Our History

Forerunner to the North Texas State Hospital, the state of Texas created the Northwest Texas Insane Asylum in 1917 on a 940-acre tract just south of Wichita Falls. By 1925, the name changed to Wichita Falls State Hospital, and the facility included a modern surgical operating room plus radiology, laboratory, electrotherapy and hydrotherapy equipment. By 1930, the census had grown to over 1500 patients, and the hospital employed a staff of 235 including seven doctors and 93 attendants. At the height of the Great Depression, the hospital was a self-sustaining community with an agriculture enterprise that included farming and raising hogs, chickens and cattle. Most of the staff lived on campus.

World War II brought about a wartime shortage of available employees with only 234 staff members serving a patient population of about 2400. Staff worked 12-hour shifts 6 days per week to cover needs of the facility that had grown to include 35 brick buildings and 60 frame structures.

 Following the war, the staff jumped to over 500 by the early 1950’s, and in 1951, Vernon State Home was activated as a branch of Wichita Falls State Hospital. The Vernon facility was located at the now unused Victory Field Army Air Corps training field and served about 400 patients who were considered not to require an active medical or psychiatric program. The Wichita Falls State Hospital grew to a census of 2400.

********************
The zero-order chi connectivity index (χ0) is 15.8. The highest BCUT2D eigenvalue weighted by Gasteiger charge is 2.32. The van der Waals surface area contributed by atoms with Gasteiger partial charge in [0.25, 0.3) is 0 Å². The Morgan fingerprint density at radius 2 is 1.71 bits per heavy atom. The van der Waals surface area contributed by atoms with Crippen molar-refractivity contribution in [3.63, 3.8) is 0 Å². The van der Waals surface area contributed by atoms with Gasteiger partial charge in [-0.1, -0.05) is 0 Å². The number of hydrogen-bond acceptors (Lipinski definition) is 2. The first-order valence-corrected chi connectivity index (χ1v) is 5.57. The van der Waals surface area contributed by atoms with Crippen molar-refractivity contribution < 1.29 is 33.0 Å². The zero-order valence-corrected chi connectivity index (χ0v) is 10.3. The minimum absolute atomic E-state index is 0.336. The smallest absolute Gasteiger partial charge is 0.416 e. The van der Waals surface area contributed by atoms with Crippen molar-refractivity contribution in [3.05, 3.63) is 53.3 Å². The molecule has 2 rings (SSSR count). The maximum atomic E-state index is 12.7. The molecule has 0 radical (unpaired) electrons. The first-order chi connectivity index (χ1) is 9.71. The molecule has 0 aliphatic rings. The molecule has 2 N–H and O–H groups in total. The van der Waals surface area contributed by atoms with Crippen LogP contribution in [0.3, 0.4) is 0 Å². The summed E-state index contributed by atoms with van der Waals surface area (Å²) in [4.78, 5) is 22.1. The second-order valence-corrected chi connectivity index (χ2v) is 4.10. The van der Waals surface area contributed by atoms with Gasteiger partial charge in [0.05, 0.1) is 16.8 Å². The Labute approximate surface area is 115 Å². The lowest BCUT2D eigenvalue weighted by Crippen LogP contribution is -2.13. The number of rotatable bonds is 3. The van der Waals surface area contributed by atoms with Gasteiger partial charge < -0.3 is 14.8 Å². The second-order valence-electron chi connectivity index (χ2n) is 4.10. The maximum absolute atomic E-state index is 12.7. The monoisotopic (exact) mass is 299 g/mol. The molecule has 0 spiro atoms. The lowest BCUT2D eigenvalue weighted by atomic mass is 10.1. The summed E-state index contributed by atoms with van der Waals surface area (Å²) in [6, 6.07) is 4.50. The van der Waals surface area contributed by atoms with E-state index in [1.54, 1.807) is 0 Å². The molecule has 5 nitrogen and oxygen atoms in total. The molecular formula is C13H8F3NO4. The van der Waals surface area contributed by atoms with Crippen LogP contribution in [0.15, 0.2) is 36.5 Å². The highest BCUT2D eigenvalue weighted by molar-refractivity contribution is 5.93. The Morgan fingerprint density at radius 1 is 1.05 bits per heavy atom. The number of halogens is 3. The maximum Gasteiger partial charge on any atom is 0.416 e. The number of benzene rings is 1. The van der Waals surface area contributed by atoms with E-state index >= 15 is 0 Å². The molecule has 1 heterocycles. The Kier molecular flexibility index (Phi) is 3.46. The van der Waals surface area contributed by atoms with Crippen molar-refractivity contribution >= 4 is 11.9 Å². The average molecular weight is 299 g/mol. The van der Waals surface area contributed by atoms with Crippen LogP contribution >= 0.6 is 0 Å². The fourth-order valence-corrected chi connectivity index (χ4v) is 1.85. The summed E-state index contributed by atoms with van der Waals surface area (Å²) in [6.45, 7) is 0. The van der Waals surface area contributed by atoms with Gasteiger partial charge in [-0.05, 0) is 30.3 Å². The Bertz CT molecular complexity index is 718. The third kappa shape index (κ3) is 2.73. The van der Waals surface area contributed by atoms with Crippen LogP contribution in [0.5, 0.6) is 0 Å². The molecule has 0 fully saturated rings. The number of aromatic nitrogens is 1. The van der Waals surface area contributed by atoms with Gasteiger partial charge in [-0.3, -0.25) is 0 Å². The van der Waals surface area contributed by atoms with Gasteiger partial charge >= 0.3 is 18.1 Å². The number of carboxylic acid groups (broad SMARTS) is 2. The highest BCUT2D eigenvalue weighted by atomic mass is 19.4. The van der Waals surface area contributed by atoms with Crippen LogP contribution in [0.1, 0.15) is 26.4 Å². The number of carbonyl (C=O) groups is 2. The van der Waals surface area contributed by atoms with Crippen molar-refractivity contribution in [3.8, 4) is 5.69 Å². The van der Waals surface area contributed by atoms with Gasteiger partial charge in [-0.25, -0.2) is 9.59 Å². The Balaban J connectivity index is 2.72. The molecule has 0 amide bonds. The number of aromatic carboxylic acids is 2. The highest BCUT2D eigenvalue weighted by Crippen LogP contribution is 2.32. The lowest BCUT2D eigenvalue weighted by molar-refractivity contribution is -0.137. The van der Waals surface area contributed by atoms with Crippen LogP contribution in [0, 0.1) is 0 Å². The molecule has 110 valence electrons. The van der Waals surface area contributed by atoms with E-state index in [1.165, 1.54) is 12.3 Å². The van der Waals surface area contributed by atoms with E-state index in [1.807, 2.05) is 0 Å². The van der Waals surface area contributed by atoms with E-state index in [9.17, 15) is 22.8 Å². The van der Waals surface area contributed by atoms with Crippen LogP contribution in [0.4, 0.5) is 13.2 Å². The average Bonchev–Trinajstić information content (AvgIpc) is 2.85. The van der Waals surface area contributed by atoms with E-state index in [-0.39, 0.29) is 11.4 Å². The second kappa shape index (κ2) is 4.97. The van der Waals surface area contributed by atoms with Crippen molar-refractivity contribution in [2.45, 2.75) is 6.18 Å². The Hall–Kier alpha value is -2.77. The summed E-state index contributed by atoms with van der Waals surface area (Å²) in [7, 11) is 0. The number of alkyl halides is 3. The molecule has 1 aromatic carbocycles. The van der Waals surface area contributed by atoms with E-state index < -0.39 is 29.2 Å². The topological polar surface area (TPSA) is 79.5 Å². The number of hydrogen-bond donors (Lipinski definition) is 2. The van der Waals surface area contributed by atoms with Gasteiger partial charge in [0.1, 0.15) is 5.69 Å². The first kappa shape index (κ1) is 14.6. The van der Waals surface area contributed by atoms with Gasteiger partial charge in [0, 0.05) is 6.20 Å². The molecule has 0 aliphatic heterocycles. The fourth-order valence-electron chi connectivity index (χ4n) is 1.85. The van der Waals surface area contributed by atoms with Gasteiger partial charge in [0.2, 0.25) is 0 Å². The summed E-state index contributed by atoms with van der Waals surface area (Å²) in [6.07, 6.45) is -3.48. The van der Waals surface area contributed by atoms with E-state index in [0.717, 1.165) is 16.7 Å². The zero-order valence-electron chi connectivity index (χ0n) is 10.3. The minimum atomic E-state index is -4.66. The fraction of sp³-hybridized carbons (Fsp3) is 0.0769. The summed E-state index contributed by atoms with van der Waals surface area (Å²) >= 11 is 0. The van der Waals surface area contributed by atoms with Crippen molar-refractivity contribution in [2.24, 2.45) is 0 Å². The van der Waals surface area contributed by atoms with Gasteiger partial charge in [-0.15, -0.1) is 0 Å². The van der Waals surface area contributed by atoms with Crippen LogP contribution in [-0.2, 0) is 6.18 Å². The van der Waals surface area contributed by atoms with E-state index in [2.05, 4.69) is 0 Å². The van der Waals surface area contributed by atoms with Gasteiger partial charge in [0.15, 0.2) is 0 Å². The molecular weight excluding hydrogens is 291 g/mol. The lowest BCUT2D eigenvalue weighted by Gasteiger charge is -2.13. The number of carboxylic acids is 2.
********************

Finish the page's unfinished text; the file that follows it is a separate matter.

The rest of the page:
The mid-1950’s brought about revolutionary changes in psychiatric treatment with the introduction of psychotropic medications, and the 1960’s saw even more changes with the creation of Texas Department of Mental Health and Mental Retardation. A volunteer coordinator and social workers were added to the staff, and application was made for accreditation through Medicare and the Joint Commission for Accreditation of Hospitals which required major renovations to the facility and richer staffing ratios.

The 1980’s saw Vernon State Hospital redefined as the state’s forensic psychiatric facility resulting in expansion of the hospitals catchment area from 23 to 53 counties. Psychosocial programming and programs such as the client worker program, Fairweather Lodge and Career Village as well as the introduction of the first atypical antipsychotic drug Clozaril profoundly affected the ability of patients to return to their communities and contributed to a falling census.